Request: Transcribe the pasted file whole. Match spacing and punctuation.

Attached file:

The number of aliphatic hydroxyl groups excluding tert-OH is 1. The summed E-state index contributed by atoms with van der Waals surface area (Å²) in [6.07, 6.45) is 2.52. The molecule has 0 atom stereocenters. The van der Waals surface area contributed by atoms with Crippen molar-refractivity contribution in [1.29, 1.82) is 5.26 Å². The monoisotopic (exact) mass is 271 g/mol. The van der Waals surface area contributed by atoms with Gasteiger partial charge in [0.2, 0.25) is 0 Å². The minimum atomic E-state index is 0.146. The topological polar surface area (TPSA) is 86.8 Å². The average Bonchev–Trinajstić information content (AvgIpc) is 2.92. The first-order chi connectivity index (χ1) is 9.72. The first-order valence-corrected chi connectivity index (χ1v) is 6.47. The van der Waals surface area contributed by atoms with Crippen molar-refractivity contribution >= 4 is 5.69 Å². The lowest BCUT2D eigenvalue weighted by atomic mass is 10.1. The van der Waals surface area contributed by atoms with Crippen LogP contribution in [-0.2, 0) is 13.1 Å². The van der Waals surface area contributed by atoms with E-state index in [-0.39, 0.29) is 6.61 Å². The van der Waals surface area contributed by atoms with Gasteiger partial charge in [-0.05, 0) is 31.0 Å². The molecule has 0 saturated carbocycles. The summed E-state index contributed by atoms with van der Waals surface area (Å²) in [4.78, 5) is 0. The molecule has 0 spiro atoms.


The number of aliphatic hydroxyl groups excluding tert-OH is 1. The summed E-state index contributed by atoms with van der Waals surface area (Å²) in [6.07, 6.45) is 2.52. The molecule has 0 atom stereocenters. The van der Waals surface area contributed by atoms with Crippen molar-refractivity contribution in [1.29, 1.82) is 5.26 Å². The monoisotopic (exact) mass is 271 g/mol. The van der Waals surface area contributed by atoms with Gasteiger partial charge in [0.2, 0.25) is 0 Å². The minimum atomic E-state index is 0.146. The topological polar surface area (TPSA) is 86.8 Å². The average Bonchev–Trinajstić information content (AvgIpc) is 2.92. The first-order chi connectivity index (χ1) is 9.72. The first-order valence-corrected chi connectivity index (χ1v) is 6.47. The van der Waals surface area contributed by atoms with Crippen molar-refractivity contribution >= 4 is 5.69 Å². The lowest BCUT2D eigenvalue weighted by atomic mass is 10.1. The van der Waals surface area contributed by atoms with Crippen LogP contribution in [-0.2, 0) is 13.1 Å². The van der Waals surface area contributed by atoms with E-state index in [-0.39, 0.29) is 6.61 Å². The van der Waals surface area contributed by atoms with Gasteiger partial charge in [-0.05, 0) is 31.0 Å². The molecule has 0 saturated carbocycles. The summed E-state index contributed by atoms with van der Waals surface area (Å²) in [4.78, 5) is 0. The molecule has 0 spiro atoms.